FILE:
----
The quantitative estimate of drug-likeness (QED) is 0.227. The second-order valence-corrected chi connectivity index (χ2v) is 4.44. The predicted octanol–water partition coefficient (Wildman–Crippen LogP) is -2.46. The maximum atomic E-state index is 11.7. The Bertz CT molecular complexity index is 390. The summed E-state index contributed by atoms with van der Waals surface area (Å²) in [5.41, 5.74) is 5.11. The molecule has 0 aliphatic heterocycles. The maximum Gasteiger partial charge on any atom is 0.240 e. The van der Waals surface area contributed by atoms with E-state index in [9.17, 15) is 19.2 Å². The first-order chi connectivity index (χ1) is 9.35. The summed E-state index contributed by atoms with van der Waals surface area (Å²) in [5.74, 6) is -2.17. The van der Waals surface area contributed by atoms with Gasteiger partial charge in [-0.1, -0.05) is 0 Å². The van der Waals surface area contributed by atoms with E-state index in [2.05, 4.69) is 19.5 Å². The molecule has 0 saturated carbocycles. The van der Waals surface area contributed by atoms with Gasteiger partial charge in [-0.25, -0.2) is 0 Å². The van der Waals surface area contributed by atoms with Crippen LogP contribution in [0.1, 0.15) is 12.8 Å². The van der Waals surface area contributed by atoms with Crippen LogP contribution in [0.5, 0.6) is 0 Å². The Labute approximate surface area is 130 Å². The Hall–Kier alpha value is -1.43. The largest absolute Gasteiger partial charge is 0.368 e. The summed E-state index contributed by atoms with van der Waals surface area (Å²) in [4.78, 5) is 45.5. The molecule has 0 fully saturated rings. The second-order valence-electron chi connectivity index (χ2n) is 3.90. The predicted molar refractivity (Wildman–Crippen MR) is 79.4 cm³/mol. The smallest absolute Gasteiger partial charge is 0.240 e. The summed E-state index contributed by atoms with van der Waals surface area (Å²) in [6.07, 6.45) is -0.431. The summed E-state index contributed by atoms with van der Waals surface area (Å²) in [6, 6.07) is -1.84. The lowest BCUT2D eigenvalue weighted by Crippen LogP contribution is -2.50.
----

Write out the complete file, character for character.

The quantitative estimate of drug-likeness (QED) is 0.227. The second-order valence-corrected chi connectivity index (χ2v) is 4.44. The predicted octanol–water partition coefficient (Wildman–Crippen LogP) is -2.46. The maximum atomic E-state index is 11.7. The Bertz CT molecular complexity index is 390. The summed E-state index contributed by atoms with van der Waals surface area (Å²) in [5.41, 5.74) is 5.11. The molecule has 0 aliphatic heterocycles. The maximum Gasteiger partial charge on any atom is 0.240 e. The van der Waals surface area contributed by atoms with E-state index in [9.17, 15) is 19.2 Å². The first-order chi connectivity index (χ1) is 9.35. The summed E-state index contributed by atoms with van der Waals surface area (Å²) in [5.74, 6) is -2.17. The van der Waals surface area contributed by atoms with Gasteiger partial charge in [-0.1, -0.05) is 0 Å². The van der Waals surface area contributed by atoms with E-state index in [2.05, 4.69) is 19.5 Å². The molecule has 0 saturated carbocycles. The van der Waals surface area contributed by atoms with Gasteiger partial charge in [-0.25, -0.2) is 0 Å². The van der Waals surface area contributed by atoms with Crippen LogP contribution in [0.1, 0.15) is 12.8 Å². The van der Waals surface area contributed by atoms with Crippen LogP contribution in [0.5, 0.6) is 0 Å². The Labute approximate surface area is 130 Å². The Hall–Kier alpha value is -1.43. The largest absolute Gasteiger partial charge is 0.368 e. The summed E-state index contributed by atoms with van der Waals surface area (Å²) in [4.78, 5) is 45.5. The molecule has 0 fully saturated rings. The second-order valence-electron chi connectivity index (χ2n) is 3.90. The predicted molar refractivity (Wildman–Crippen MR) is 79.4 cm³/mol. The smallest absolute Gasteiger partial charge is 0.240 e. The summed E-state index contributed by atoms with van der Waals surface area (Å²) in [6.07, 6.45) is -0.431. The summed E-state index contributed by atoms with van der Waals surface area (Å²) in [6, 6.07) is -1.84. The lowest BCUT2D eigenvalue weighted by Crippen LogP contribution is -2.50.